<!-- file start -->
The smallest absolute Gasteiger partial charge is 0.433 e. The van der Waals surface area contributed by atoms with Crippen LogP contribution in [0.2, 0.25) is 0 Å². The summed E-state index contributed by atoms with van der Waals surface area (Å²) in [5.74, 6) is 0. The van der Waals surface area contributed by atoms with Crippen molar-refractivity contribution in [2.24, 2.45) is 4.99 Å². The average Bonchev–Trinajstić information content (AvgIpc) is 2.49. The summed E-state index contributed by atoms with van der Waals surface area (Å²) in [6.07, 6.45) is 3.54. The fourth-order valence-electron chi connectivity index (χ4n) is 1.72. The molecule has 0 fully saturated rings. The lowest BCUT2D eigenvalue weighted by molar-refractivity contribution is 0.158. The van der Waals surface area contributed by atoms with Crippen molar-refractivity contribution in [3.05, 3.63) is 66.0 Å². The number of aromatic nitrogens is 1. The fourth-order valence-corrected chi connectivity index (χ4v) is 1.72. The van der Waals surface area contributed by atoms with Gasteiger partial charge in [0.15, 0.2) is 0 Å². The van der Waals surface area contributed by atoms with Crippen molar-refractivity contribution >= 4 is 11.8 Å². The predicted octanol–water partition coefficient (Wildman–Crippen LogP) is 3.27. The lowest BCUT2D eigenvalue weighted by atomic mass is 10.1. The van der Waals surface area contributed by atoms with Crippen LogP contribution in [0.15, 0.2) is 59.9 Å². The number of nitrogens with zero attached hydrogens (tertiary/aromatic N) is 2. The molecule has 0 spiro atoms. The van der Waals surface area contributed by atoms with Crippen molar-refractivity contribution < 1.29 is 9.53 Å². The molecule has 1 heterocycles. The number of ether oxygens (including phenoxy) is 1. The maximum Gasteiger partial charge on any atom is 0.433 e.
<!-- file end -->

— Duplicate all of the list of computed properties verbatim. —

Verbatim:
The smallest absolute Gasteiger partial charge is 0.433 e. The van der Waals surface area contributed by atoms with Crippen LogP contribution in [0.2, 0.25) is 0 Å². The summed E-state index contributed by atoms with van der Waals surface area (Å²) in [5.74, 6) is 0. The van der Waals surface area contributed by atoms with Crippen molar-refractivity contribution in [2.24, 2.45) is 4.99 Å². The average Bonchev–Trinajstić information content (AvgIpc) is 2.49. The summed E-state index contributed by atoms with van der Waals surface area (Å²) in [6.07, 6.45) is 3.54. The fourth-order valence-electron chi connectivity index (χ4n) is 1.72. The molecule has 0 fully saturated rings. The lowest BCUT2D eigenvalue weighted by molar-refractivity contribution is 0.158. The van der Waals surface area contributed by atoms with Crippen molar-refractivity contribution in [3.05, 3.63) is 66.0 Å². The number of aromatic nitrogens is 1. The fourth-order valence-corrected chi connectivity index (χ4v) is 1.72. The van der Waals surface area contributed by atoms with Gasteiger partial charge in [0.15, 0.2) is 0 Å². The van der Waals surface area contributed by atoms with Crippen molar-refractivity contribution >= 4 is 11.8 Å². The predicted octanol–water partition coefficient (Wildman–Crippen LogP) is 3.27. The lowest BCUT2D eigenvalue weighted by atomic mass is 10.1. The van der Waals surface area contributed by atoms with Crippen LogP contribution in [0.15, 0.2) is 59.9 Å². The number of nitrogens with zero attached hydrogens (tertiary/aromatic N) is 2. The molecule has 0 spiro atoms. The van der Waals surface area contributed by atoms with Crippen molar-refractivity contribution < 1.29 is 9.53 Å². The molecule has 1 heterocycles. The number of ether oxygens (including phenoxy) is 1. The maximum Gasteiger partial charge on any atom is 0.433 e.